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Public hearing on Avon Lake wind turbine project generates some objections  

Credit:  By Linda Gandee/special to cleveland.com | December 22, 2017 | www.cleveland.com ~~

AVON LAKE, Ohio – A group of about 25 Avon Lake residents listened to a public presentation on December 6 about an offshore wind power project, scheduled to be installed in Lake Erie, north of Avon Lake and Cleveland.

The company that developed the project is Lake Erie Energy Development Corp (LEEDCo). Their representative, David Karpinski, presented the Cleveland company’s plan, sometimes to loud objections from the audience, at the Lake House in Avon Lake.

LEEDCo’s demo project is called “Icebreaker” and will consist of six wind turbines seven miles off the North Coast. Karpinski said the plan is projected to create more than 500 jobs and lead to an industry that employs 8,000 people by the year 2030.

The power from the turbines will run in a trench directly from the project to Cleveland Public Power in Cleveland.

Some in the audience were very concerned about the project’s impact on wildlife. Liz McQuaid attended and stated firmly she is against the project. “More research is needed,” she said. “They have only done one study and it wasn’t even done recently. There other studies that show there is a real danger to birds.” McQuaid cited snowy owls and black swamp birds as examples of species that would be in danger because they would be in “a major migratory pathway.”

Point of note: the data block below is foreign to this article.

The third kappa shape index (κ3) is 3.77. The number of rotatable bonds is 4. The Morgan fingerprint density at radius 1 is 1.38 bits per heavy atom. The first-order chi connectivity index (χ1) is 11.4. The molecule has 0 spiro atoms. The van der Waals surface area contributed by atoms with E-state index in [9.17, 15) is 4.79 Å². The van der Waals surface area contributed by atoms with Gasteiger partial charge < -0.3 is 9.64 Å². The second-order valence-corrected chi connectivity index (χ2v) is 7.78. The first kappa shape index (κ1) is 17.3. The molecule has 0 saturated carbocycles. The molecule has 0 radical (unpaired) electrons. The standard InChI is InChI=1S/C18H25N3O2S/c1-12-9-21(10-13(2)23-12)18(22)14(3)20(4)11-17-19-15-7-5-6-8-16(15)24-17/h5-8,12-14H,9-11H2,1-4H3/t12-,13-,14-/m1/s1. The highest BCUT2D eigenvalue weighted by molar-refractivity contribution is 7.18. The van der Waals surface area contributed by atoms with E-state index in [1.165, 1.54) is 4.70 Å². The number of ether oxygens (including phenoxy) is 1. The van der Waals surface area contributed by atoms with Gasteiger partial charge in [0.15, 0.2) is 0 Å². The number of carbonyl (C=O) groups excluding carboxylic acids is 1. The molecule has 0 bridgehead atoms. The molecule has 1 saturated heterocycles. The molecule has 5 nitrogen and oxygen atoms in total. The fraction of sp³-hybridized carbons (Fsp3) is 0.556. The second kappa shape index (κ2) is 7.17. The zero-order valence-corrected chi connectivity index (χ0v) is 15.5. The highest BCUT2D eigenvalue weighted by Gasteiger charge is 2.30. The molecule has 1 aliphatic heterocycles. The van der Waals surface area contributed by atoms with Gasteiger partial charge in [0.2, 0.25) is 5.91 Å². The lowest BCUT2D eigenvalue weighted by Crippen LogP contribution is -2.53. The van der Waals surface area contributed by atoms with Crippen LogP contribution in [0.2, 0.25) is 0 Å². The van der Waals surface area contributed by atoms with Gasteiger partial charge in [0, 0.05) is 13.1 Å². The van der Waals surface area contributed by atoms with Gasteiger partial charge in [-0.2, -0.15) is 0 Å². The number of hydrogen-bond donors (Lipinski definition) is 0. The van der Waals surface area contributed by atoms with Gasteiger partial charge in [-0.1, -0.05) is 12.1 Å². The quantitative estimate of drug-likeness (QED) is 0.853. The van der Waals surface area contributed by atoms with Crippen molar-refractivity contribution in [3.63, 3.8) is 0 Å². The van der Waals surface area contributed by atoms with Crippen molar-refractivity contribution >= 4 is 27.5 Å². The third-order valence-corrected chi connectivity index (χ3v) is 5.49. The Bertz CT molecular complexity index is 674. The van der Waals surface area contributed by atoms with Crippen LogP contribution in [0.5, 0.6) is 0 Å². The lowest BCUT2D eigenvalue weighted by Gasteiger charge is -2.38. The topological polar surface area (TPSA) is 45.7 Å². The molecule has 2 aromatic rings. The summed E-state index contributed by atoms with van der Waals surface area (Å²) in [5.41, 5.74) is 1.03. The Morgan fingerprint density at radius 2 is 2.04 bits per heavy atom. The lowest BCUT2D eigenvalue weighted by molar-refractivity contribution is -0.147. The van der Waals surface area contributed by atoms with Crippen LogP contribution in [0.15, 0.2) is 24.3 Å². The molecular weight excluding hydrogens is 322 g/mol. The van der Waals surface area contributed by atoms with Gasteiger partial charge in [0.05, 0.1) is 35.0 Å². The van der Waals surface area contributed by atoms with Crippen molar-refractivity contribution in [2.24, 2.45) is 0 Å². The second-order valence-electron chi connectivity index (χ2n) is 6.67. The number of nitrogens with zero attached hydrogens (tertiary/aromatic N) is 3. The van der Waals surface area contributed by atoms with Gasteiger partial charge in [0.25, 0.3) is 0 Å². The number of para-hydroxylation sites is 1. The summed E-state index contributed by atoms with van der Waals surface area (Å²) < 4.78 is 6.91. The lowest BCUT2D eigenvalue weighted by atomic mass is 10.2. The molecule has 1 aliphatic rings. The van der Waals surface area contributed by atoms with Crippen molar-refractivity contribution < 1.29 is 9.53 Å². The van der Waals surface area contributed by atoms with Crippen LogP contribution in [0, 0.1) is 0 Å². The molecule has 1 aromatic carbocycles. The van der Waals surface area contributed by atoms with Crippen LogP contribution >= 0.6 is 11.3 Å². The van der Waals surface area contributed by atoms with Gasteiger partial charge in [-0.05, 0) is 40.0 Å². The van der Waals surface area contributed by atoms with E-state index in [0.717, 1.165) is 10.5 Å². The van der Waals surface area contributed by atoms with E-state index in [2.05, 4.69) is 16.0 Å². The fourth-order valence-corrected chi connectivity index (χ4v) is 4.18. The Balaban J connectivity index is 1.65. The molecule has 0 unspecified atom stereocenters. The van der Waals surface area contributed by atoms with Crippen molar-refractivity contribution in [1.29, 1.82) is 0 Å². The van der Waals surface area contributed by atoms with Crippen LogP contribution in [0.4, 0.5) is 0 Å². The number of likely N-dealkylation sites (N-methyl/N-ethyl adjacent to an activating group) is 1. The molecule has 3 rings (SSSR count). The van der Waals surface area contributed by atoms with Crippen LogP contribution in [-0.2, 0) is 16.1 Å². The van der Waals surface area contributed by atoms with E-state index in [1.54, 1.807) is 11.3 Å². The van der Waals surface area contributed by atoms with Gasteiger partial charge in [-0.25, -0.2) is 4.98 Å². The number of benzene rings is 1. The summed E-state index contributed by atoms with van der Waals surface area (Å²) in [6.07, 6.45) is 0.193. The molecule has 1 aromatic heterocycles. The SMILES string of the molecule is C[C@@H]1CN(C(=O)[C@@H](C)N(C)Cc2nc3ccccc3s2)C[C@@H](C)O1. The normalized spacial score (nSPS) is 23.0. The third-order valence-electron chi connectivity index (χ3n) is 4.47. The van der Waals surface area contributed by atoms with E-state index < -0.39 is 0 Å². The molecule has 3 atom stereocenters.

Karpinski said both the U.S. Department of Energy and the Army Corps of Engineers have indicated they believe the impact on wildlife would not be significant. He added they have also had positive conversations with the Coast Guard that maintains the shipping channels, which also brought disagreement from the audience.

The project funding has included sources such as the Cleveland Foundation as well as $50 million in 2012 from the Federal government. The project will be only the second one of its kind in the U.S. and the first one taking place in fresh water.

Most of the many permits required, Karpinski said, should be finalized by February 2018.

Source:  By Linda Gandee/special to cleveland.com | December 22, 2017 | www.cleveland.com

This article is the work of the source indicated. Any opinions expressed in it are not necessarily those of National Wind Watch.

The copyright of this article resides with the author or publisher indicated. As part of its noncommercial effort to present the environmental, social, scientific, and economic issues of large-scale wind power development to a global audience seeking such information, National Wind Watch endeavors to observe “fair use” as provided for in section 107 of U.S. Copyright Law and similar “fair dealing” provisions of the copyright laws of other nations. Send requests to excerpt, general inquiries, and comments via e-mail.

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